The setup of the new film Thoroughbreds is as follows: Two estranged childhood friends — one a diagnosed sociopath and the other a rich girl ruled by her intense emotions — reunite as teenagers. The sociopath, Amanda (Olivia Cooke), has become a pariah in her wealthy, white Connecticut town following some vague but disturbing incident involving a dead horse. Lily (Anya Taylor-Joy), the rich girl, is home from Andover and has been enlisted to tutor Amanda. After an awkward first meeting, they start to enjoy each other’s company. Lily confesses that she hates her stepdad, Mark (Paul Sparks), who doesn’t hide his contempt for her, either. One night, while the girls are tipsy, Amanda suggests that they kill him.
If you’ve seen a lot of teen movies, you might think you know where Thoroughbreds is going from here. But if you pay attention, you’ll see that writer/director Corey Finley’s debut feature has something very different in mind. Amanda isn’t your typical big-screen teenage psycho — take her taste in role models. She’s obsessed with the possibly sociopathic visionary behind Apple, musing that she might “skip college and Steve Jobs my way through life.” According to her shrink, Amanda has antisocial personality disorder with schizoid tendencies. “I don’t have any feelings, ever,” she tells Lily. “Joy, guilt — I really don’t have any of those.” Instead, she mimics the emotional responses of those around her, employing a detailed “technique” to summon tears when appropriate. Lily is disturbed to learn that, when her father died, years ago, Amanda wasn’t sobbing along with her out of empathy—she was using the technique. As she explains, “I just have to work a little harder than everyone else to be good.”
Thoroughbreds cobbles together elements straight out of the teen cult canon: Amanda’s casual attitude toward murder brings to mind Christian Slater’s bloodthirsty J.D., from Heathers. Lily appears to be a smart, sweet, perfect princess, like Jawbreaker’s quickly killed-off “teen dream,” Liz Purr (Charlotte Ayanna). Together, they can look like Cher (Alicia Silverstone) and Tai (Brittany Murphy) from Clueless or the Plastics and Cady Heron (Lindsay Lohan) Mean Girls. Their plot to murder a meddling parent comes straight out of Heavenly Creatures, which casts Kate Winslet and Melanie Lynskey as two 1950s high-school girls whose friendship-turned-romance scandalizes their families.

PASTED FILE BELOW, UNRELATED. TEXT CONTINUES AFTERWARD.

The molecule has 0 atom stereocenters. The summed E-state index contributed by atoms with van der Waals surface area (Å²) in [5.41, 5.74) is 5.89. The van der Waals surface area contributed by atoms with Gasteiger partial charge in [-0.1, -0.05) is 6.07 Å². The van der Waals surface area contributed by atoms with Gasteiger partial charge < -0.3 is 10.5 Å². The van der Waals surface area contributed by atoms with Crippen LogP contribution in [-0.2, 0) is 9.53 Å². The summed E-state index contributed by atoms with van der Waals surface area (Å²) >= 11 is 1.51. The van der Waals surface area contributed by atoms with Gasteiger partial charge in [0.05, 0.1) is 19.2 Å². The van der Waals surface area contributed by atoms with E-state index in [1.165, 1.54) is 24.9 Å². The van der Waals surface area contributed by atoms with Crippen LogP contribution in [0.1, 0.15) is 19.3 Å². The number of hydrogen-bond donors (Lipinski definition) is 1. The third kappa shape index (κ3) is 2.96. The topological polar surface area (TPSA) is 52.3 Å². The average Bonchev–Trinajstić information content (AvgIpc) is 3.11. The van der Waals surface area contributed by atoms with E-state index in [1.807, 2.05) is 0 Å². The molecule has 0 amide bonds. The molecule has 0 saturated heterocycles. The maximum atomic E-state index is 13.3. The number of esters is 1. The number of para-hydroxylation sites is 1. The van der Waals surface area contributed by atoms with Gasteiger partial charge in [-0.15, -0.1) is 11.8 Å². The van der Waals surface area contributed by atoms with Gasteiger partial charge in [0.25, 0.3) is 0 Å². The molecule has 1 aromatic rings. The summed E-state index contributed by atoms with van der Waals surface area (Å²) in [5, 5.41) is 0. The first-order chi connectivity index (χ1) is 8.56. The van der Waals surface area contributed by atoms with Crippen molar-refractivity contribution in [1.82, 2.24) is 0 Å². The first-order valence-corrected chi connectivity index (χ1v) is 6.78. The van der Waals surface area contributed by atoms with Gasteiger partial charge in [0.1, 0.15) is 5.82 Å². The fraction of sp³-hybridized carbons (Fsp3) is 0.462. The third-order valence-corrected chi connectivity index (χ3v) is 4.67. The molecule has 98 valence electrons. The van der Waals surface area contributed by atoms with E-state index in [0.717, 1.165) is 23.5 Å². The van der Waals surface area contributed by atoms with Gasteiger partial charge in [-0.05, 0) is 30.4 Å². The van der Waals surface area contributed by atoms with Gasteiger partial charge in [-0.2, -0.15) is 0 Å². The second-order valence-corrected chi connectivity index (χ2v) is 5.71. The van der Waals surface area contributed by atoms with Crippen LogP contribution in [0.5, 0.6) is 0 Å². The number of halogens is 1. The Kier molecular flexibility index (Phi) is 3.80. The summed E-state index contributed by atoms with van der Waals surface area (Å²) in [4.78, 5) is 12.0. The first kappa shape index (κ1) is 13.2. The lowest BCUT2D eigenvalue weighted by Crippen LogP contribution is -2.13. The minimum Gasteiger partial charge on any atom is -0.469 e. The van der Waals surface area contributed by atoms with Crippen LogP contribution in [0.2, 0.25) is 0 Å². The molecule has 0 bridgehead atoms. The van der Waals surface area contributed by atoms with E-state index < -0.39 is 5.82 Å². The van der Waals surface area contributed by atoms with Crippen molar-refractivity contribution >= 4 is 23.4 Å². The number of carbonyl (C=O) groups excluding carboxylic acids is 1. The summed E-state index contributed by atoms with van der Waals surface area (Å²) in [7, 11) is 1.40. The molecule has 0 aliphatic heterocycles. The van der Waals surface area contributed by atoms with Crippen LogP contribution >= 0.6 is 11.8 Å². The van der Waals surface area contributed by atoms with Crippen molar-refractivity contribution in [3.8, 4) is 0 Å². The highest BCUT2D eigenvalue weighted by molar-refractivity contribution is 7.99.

But Thoroughbreds subverts these tropes and ends up with a narrative that’s somehow even darker than its forerunners. In any other movie, Amanda would sink her teeth into Lily and their bond would metastasize into something more than a lukewarm friendship of convenience. It never does. The girls plot and fight and spend idle hours together, but Thoroughbreds doesn’t build tension by making them lovers, or even codependent best buddies. From the moment they reunite, their relationship is purely transactional; as we soon find out, Amanda’s mother is paying Lily a lot of money to spend time with her daughter. They keep hanging out because Amanda is bored and isolated, because Lily is intrigued by the possibility that Amanda is capable of murdering someone, and because each of these apparent opposites is learning vital survival skills from the other.
Practically every great film about teens, from Rebel Without a Cause to Dazed and Confused to Blue Is the Warmest Color, incorporates some kind of romantic storyline. Tim (Anton Yelchin, in one of his final roles), a much-older drug dealer and petty criminal whose predilection for underage girls draws him into Amanda and Lily’s plot, initially seems like a candidate for the role of “ill-advised love interest.” But Thoroughbreds is curiously devoid of sexual energy. This is a crisp, cold film about emotions and their absence. Hormones would only muddy the waters.